Eadweard Muybridge (1830-1904) was one of the great photographic innovators of the 19th century. Born in England, he came to San Francisco in 1855 and worked as a bookseller. After a serious accident in 1860, he returned to England, and changed his vocation to photographer. Returning to the United States in 1867, he built his reputation on photographs of San Francisco, Yosemite, and other western locales, both as a private photographer and working for the U.S. Government. Beginning in 1872 Muybridge, at the behest of the railroad magnate Leland Stanford, experimented with a sequence of photographs of a galloping horse that proved that all four of the animal's hooves were off the ground at the same time. By 1878 he had developed the ability to produce series of photographs freezing the motion of moving figures. These studies were published in 1882 as The Horse in Motion, which led to a break between Stanford and Muybridge, who felt he had not been given proper credit. Now committed to working on his motion studies, Muybridge found a new sponsor in the University of Pennsylvania, and moved to Philadelphia in 1883. "Largely owing to the advocacy of the esteemed artist and faculty member Thomas Eakins, Muybridge was engaged to conduct a series of locomotion studies at the University of Pennsylvania from 1884 to 1885. There he exposed more than 100,000 photographic plates in locomotion studies of men, women, children, beasts, and birds. The initial publication of this work in 1887 was comprehensive but prohibitively expensive" (ANB). Eakins worked with Muybridge as one of his assistants for part of this time. The photographs showed sequences of several dozen photographs on each plate. The human models, of both sexes, were shown nude or with minimal clothing engaged in various activities, from walking, running, leaping and throwing things to climbing stairs, carrying objects, engaging in various kinds of work, and many forms of athletic activity. Animals, drawn from the Philadelphia Zoo, are shown moving in various ways as well as carrying loads. The entire project was a comprehensive catalogue of human and animal motion. Muybridge's 1860 accident, which involved a blow to the head and possible brain injury, evidently changed his personality as well as his career. He became eccentric and explosive (in 1874 he killed his wife's lover, but was acquitted on the grounds of justifiable homicide) and also shed many inhibitions. His photography and publication of nude models was remarkable for its day. Many of the figures in Muybridge's work feature full-frontal nudity, both men and women, as well as some children. After the publication of Animal Locomotion, Muybridge worked for some time to promote commercial applications for his work before returning to England in 1894. He died there a decade later. Muybridge's work in sequential photography quickly had a major impact on the fine arts of his day, and laid the groundwork for motion pictures. His images remain exciting and vibrant today. In a search of OCLC, we locate nineteen sets that are complete or mostly so (more than 700 plates present). A further twenty-nine copies are located containing anywhere from 75 to 200 plates (copies of around 100 plates being the most common), and twelve more records with indeterminate or minimal holdings.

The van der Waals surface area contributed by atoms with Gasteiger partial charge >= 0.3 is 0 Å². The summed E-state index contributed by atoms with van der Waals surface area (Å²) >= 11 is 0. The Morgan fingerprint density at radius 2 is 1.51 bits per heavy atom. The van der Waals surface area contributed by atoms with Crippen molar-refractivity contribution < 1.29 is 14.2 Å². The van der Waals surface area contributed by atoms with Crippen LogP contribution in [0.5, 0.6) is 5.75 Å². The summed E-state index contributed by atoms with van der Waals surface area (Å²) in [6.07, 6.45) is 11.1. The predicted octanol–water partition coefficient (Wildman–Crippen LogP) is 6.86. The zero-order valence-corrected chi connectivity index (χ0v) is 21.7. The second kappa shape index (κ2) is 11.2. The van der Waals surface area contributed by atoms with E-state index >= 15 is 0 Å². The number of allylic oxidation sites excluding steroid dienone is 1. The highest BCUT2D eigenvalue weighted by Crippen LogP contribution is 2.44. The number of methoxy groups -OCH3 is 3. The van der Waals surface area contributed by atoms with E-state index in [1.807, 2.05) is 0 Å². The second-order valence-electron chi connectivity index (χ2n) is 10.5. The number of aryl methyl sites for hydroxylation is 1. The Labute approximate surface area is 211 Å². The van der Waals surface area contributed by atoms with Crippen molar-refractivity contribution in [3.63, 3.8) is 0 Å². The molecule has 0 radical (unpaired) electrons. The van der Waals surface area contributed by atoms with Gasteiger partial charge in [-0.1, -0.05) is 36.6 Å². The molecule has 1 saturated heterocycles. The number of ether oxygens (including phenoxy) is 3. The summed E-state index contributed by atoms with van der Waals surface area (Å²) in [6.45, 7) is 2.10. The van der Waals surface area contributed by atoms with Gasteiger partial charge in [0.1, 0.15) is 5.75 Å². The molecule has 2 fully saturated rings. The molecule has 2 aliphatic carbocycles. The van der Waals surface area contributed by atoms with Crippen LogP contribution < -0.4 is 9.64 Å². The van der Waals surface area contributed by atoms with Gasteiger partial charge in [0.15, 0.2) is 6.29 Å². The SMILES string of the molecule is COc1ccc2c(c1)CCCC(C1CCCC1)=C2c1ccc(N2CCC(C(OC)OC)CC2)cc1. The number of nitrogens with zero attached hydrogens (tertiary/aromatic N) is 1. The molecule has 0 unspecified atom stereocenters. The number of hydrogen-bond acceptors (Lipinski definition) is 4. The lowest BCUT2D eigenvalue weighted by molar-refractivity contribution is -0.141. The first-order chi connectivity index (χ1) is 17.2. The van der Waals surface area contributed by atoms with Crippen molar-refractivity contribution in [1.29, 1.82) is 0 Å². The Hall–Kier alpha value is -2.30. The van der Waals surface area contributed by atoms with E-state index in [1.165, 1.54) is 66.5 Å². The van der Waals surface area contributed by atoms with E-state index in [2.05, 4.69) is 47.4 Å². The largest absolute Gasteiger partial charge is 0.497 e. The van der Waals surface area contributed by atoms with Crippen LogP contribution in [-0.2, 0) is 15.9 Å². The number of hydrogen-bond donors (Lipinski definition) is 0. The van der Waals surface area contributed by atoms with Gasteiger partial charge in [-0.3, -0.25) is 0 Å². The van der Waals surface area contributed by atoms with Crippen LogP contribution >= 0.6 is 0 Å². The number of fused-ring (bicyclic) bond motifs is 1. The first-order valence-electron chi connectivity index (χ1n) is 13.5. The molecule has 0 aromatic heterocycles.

An incredibly important and handsome production, key in the history of science and photography.
Price: $150,000.00 Free International Delivery